Take the 2-minute tour ×
Stack Overflow is a question and answer site for professional and enthusiast programmers. It's 100% free, no registration required.

I want to generate a beep sound with a specific frequency and length (for different sound signals) using the system beeper (and only the speakers if beeper is not available / accessible). I know it is possible to do this by using ioctl, but that requires root access, which I don't want.

I know I could just use the "beep" command, but that would be a dependency, which, if possible, shouldn't be used (no external dependencies at all, just the basic linux libraries and C).

What I currently have is the following code (but this requires superuser privileges to run):

#include <stdlib.h>
#include <fcntl.h>
#include <linux/kd.h>

int main(int argc, char *argv[])
{
 int fd = open("/dev/console", O_RDONLY);
 if (fd == -1 || argc != 3) return -1;
 return ioctl(fd, KDMKTONE, (atoi(argv[2])<<16)+(1193180/atoi(argv[1])));
}

If there is no other way to do this, then I will use beep, but I would really like to avoid dependencies and integrate the beep directly into my script, but I'm sure somebody here will know a solution / workaround.

I don't really want external libraries as the program should be as lightweight as possible.

share|improve this question
    
If running under a desktop, you could use ALSA. And you could also use the play command ... And some desktops have notifications... –  Basile Starynkevitch Apr 9 '12 at 12:04
    
@BasileStarynkevitch Wouldn't that be over-complicating things? I just want a simple beep with a specific frequency and length. As I already told Pablo, I want to keep it as lightweight as possible, but I suppose using beep or suid to gain root access is the way to go, then? –  omnidan Apr 9 '12 at 12:09
    
See if this helps you. @paxdiablo claims it can run from a user account too. –  Pavan Manjunath Apr 9 '12 at 12:14
    
@PavanManjunath I have seen this article before, but it just gives me "Could not open /dev/console for writing. open: Permission denied". –  omnidan Apr 9 '12 at 12:29
add comment

4 Answers

Try using an audio library such as OpenAL.

share|improve this answer
    
I want to keep the program as lightweight as possible –  omnidan Apr 9 '12 at 12:06
    
Then just output a bell character \a and leave the sound making to the terminal emulator. Of course, you can't change the pitch and tone of that sound... –  Basile Starynkevitch Apr 9 '12 at 12:08
    
@BasileStarynkevitch Yeah, of course that's possible, too, but I want specific frequencies to differ the signals a bit. –  omnidan Apr 9 '12 at 12:10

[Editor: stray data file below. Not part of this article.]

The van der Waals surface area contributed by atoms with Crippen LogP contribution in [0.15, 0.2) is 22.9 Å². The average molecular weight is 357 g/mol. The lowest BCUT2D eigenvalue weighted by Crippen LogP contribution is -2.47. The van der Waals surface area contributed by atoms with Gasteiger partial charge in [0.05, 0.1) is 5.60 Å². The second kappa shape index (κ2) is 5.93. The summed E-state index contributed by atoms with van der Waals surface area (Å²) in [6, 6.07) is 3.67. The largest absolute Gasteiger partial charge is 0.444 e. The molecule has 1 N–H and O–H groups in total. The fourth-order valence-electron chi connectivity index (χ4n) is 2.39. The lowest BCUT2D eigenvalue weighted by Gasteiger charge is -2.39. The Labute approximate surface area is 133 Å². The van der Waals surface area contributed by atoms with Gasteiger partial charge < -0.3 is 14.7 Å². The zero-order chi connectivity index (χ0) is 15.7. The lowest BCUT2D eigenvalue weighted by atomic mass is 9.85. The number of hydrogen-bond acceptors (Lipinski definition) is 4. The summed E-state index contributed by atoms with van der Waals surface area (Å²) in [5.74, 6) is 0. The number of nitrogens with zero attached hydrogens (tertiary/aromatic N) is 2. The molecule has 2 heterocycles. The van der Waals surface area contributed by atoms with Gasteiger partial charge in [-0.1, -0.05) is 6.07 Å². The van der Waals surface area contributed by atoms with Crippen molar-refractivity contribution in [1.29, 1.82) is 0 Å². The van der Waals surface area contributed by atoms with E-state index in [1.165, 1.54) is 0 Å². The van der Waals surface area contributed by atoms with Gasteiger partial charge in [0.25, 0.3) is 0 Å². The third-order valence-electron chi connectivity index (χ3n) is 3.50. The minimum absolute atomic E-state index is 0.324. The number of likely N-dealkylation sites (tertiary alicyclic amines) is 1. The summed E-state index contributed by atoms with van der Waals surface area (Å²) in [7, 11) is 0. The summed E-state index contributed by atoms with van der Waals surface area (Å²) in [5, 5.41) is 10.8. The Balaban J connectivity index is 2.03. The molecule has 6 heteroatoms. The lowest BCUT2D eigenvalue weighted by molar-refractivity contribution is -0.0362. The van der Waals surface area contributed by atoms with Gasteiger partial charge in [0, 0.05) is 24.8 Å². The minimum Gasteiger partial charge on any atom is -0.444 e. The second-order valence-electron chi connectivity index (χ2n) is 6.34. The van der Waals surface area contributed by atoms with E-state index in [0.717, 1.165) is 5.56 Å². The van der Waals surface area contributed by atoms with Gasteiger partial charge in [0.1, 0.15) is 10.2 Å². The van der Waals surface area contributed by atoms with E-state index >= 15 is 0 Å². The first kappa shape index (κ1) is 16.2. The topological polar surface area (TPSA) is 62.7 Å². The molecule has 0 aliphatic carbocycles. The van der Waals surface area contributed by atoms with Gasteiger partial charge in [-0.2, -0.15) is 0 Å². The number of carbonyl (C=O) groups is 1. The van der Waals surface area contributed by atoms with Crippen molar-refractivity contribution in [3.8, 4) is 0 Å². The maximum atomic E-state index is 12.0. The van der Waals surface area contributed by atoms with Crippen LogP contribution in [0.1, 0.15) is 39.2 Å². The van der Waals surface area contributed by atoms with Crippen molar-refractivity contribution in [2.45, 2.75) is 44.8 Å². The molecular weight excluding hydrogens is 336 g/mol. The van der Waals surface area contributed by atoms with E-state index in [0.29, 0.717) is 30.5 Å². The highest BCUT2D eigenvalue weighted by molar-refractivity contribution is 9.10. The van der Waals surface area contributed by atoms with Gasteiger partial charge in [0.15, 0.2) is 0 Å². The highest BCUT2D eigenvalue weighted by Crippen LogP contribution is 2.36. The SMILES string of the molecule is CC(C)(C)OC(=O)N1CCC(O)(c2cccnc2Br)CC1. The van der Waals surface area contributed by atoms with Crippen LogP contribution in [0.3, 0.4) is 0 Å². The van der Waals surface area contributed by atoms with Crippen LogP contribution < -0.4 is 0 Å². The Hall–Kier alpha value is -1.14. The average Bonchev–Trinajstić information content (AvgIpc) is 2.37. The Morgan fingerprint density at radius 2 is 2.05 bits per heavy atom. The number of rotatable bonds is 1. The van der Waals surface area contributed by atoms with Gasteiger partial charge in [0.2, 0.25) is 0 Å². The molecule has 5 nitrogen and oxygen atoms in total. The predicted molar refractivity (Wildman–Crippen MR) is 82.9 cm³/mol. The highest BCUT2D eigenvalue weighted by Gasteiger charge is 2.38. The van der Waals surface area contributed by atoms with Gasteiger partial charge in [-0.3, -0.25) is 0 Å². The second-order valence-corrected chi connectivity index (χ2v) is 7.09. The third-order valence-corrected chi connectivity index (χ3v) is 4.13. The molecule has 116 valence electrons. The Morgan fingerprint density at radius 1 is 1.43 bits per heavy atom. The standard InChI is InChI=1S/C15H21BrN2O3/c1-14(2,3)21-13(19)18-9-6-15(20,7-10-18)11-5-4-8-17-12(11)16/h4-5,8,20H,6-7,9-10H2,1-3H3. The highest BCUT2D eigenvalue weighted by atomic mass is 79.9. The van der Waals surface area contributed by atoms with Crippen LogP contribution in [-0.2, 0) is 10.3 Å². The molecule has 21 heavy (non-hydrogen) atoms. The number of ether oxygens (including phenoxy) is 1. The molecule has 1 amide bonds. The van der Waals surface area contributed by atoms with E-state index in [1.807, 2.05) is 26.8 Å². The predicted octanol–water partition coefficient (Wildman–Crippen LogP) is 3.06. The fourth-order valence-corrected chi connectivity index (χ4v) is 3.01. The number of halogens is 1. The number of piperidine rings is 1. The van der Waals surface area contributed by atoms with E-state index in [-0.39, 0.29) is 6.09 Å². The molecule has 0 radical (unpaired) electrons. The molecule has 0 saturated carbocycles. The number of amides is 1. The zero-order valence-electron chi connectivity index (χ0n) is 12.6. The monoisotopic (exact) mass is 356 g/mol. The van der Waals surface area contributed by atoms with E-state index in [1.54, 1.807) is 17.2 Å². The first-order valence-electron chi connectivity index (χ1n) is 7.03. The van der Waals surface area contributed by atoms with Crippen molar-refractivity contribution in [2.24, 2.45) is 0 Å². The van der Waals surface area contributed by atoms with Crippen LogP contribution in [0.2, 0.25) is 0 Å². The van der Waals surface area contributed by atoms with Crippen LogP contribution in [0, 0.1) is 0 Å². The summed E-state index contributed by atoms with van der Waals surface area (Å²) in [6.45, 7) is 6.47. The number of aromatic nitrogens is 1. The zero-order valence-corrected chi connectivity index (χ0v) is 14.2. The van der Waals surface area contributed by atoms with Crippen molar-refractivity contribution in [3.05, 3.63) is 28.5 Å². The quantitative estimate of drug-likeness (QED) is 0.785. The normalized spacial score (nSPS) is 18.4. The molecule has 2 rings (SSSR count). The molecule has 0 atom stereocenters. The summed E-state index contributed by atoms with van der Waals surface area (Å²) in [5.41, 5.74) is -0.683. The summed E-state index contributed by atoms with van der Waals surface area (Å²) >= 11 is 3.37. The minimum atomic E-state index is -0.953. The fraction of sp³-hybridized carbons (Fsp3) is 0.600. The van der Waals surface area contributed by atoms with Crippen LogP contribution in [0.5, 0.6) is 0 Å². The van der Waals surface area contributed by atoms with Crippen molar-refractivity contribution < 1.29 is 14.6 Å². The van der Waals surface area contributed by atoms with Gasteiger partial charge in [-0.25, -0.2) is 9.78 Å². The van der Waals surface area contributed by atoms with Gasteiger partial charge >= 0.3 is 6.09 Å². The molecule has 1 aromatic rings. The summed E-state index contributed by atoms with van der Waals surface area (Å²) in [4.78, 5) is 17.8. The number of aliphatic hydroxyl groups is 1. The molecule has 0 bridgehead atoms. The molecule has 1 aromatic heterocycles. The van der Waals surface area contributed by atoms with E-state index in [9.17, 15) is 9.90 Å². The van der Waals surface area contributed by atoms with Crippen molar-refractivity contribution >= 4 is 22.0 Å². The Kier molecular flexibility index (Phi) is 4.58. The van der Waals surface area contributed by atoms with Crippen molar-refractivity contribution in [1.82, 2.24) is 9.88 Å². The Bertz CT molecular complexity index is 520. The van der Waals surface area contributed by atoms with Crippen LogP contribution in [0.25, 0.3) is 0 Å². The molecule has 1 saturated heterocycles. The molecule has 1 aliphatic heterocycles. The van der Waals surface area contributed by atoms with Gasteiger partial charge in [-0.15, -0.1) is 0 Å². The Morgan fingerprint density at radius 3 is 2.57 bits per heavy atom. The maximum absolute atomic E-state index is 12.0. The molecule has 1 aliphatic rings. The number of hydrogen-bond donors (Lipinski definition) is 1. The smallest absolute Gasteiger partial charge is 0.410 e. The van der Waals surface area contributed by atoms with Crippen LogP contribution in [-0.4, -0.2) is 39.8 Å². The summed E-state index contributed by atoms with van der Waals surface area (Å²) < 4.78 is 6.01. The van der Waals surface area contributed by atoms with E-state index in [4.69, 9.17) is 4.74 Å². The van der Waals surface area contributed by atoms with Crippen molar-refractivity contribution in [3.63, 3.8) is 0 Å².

add comment
up vote 2 down vote accepted

I think the only way to do this is to either use suid to give my own program root access, or to use beep, which already has suid. I suppose I will just add one more dependency, then, as beep is not too big anyway.

Thank you for all the answers, I'm sure other libraries are great for more complex signals, but I need a very simple one!

I think this question can be marked as solved / closed, then.

If anybody finds a way to create a beep using the console without superuser-privileges, I'm still interested in this solution :)

Thank you all again.

share|improve this answer
add comment

The most basic beep is still '\a' , if your terminal supports it:

fprintf(stdout, "\aBeep!\n" );
share|improve this answer
    
Yeah, but that's just one frequency. –  omnidan Apr 9 '12 at 15:02
    
I said it was basic ... Sorry about that.(the reaction might still be usable for people who visit this page afterwards.) –  wildplasser Apr 9 '12 at 15:05
    
Also doesn't work very well if output is redirected. –  Ben Voigt Oct 16 '12 at 16:51
add comment

Please look at the standard linux beep source code. http://www.johnath.com/beep/beep.c

It uses KIOCSOUND ioctl to "beep", but you don't need superuser privileges to make it play. I have configured it to be readable and executable by users on the "beep" group.

So my standard user with UID 1000 is in the group with GID 501 (i called it "beep"). Next to this I had to chmod 4750 /usr/bin/beep and now I'm able to play beeps (in the range 20-20000Hz) without asking for superuser privileges.

share|improve this answer
add comment

Your Answer

 
discard

By posting your answer, you agree to the privacy policy and terms of service.

Not the answer you're looking for? Browse other questions tagged or ask your own question.